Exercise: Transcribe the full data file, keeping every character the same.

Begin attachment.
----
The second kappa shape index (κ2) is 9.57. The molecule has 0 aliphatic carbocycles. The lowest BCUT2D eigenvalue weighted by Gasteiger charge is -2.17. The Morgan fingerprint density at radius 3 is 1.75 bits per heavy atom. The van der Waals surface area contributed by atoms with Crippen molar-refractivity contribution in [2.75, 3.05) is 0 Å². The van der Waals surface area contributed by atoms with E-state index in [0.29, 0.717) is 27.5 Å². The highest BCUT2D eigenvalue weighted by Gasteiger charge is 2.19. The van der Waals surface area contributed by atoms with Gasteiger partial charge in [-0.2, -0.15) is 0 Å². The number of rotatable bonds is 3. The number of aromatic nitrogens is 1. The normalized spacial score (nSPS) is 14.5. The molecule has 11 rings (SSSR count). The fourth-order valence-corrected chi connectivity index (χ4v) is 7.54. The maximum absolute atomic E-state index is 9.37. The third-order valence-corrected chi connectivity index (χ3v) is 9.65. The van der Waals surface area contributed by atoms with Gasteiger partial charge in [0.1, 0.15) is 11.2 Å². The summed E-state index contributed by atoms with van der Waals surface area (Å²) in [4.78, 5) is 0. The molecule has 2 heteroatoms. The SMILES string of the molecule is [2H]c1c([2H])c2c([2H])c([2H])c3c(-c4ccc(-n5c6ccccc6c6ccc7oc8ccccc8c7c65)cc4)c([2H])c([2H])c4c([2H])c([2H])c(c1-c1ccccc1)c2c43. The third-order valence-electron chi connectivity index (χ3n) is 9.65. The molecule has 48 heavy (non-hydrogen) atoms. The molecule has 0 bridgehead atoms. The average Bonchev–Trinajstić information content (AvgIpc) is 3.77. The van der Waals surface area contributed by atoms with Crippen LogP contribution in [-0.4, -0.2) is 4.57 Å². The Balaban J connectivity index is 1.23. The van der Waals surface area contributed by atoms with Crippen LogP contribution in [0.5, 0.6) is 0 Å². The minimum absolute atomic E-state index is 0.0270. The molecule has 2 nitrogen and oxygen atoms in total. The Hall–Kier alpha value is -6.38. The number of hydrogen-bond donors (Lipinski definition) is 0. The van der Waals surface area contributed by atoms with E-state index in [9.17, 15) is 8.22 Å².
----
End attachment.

The second kappa shape index (κ2) is 9.57. The molecule has 0 aliphatic carbocycles. The lowest BCUT2D eigenvalue weighted by Gasteiger charge is -2.17. The Morgan fingerprint density at radius 3 is 1.75 bits per heavy atom. The van der Waals surface area contributed by atoms with Crippen molar-refractivity contribution in [2.75, 3.05) is 0 Å². The van der Waals surface area contributed by atoms with E-state index in [0.29, 0.717) is 27.5 Å². The highest BCUT2D eigenvalue weighted by Gasteiger charge is 2.19. The van der Waals surface area contributed by atoms with Gasteiger partial charge in [-0.2, -0.15) is 0 Å². The number of rotatable bonds is 3. The number of aromatic nitrogens is 1. The normalized spacial score (nSPS) is 14.5. The molecule has 11 rings (SSSR count). The fourth-order valence-corrected chi connectivity index (χ4v) is 7.54. The maximum absolute atomic E-state index is 9.37. The third-order valence-corrected chi connectivity index (χ3v) is 9.65. The van der Waals surface area contributed by atoms with Gasteiger partial charge in [0.1, 0.15) is 11.2 Å². The summed E-state index contributed by atoms with van der Waals surface area (Å²) in [4.78, 5) is 0. The molecule has 2 heteroatoms. The SMILES string of the molecule is [2H]c1c([2H])c2c([2H])c([2H])c3c(-c4ccc(-n5c6ccccc6c6ccc7oc8ccccc8c7c65)cc4)c([2H])c([2H])c4c([2H])c([2H])c(c1-c1ccccc1)c2c43. The third-order valence-electron chi connectivity index (χ3n) is 9.65. The molecule has 48 heavy (non-hydrogen) atoms. The molecule has 0 bridgehead atoms. The average Bonchev–Trinajstić information content (AvgIpc) is 3.77. The van der Waals surface area contributed by atoms with Crippen LogP contribution in [-0.4, -0.2) is 4.57 Å². The Balaban J connectivity index is 1.23. The van der Waals surface area contributed by atoms with Crippen LogP contribution in [0.5, 0.6) is 0 Å². The minimum absolute atomic E-state index is 0.0270. The molecule has 2 nitrogen and oxygen atoms in total. The Hall–Kier alpha value is -6.38. The number of hydrogen-bond donors (Lipinski definition) is 0. The van der Waals surface area contributed by atoms with E-state index in [9.17, 15) is 8.22 Å².